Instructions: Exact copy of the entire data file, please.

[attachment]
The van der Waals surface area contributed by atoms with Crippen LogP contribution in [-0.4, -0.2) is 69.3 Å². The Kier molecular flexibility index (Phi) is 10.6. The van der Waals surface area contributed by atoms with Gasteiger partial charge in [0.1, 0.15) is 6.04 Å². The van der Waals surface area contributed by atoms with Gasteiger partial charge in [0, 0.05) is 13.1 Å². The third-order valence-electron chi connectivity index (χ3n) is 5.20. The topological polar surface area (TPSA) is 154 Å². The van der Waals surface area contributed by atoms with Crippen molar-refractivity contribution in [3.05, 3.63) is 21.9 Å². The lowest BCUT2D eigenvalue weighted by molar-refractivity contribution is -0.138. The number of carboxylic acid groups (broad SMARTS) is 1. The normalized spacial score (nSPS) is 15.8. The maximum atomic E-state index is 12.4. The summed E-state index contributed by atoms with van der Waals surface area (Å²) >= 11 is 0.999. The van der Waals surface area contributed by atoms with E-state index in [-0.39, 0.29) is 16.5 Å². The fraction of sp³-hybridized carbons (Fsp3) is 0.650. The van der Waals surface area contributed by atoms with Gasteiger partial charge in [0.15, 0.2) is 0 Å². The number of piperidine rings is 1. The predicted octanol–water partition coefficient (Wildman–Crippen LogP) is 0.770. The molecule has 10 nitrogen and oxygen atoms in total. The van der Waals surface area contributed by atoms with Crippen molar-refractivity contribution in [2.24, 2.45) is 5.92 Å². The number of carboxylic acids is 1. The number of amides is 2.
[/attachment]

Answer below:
The van der Waals surface area contributed by atoms with Crippen LogP contribution in [-0.4, -0.2) is 69.3 Å². The Kier molecular flexibility index (Phi) is 10.6. The van der Waals surface area contributed by atoms with Gasteiger partial charge in [0.1, 0.15) is 6.04 Å². The van der Waals surface area contributed by atoms with Gasteiger partial charge in [0, 0.05) is 13.1 Å². The third-order valence-electron chi connectivity index (χ3n) is 5.20. The topological polar surface area (TPSA) is 154 Å². The van der Waals surface area contributed by atoms with Crippen molar-refractivity contribution in [3.05, 3.63) is 21.9 Å². The lowest BCUT2D eigenvalue weighted by molar-refractivity contribution is -0.138. The number of carboxylic acid groups (broad SMARTS) is 1. The normalized spacial score (nSPS) is 15.8. The maximum atomic E-state index is 12.4. The summed E-state index contributed by atoms with van der Waals surface area (Å²) >= 11 is 0.999. The van der Waals surface area contributed by atoms with E-state index in [-0.39, 0.29) is 16.5 Å². The fraction of sp³-hybridized carbons (Fsp3) is 0.650. The van der Waals surface area contributed by atoms with Gasteiger partial charge in [0.15, 0.2) is 0 Å². The number of piperidine rings is 1. The predicted octanol–water partition coefficient (Wildman–Crippen LogP) is 0.770. The molecule has 10 nitrogen and oxygen atoms in total. The van der Waals surface area contributed by atoms with Crippen molar-refractivity contribution in [2.24, 2.45) is 5.92 Å². The number of carboxylic acids is 1. The number of amides is 2.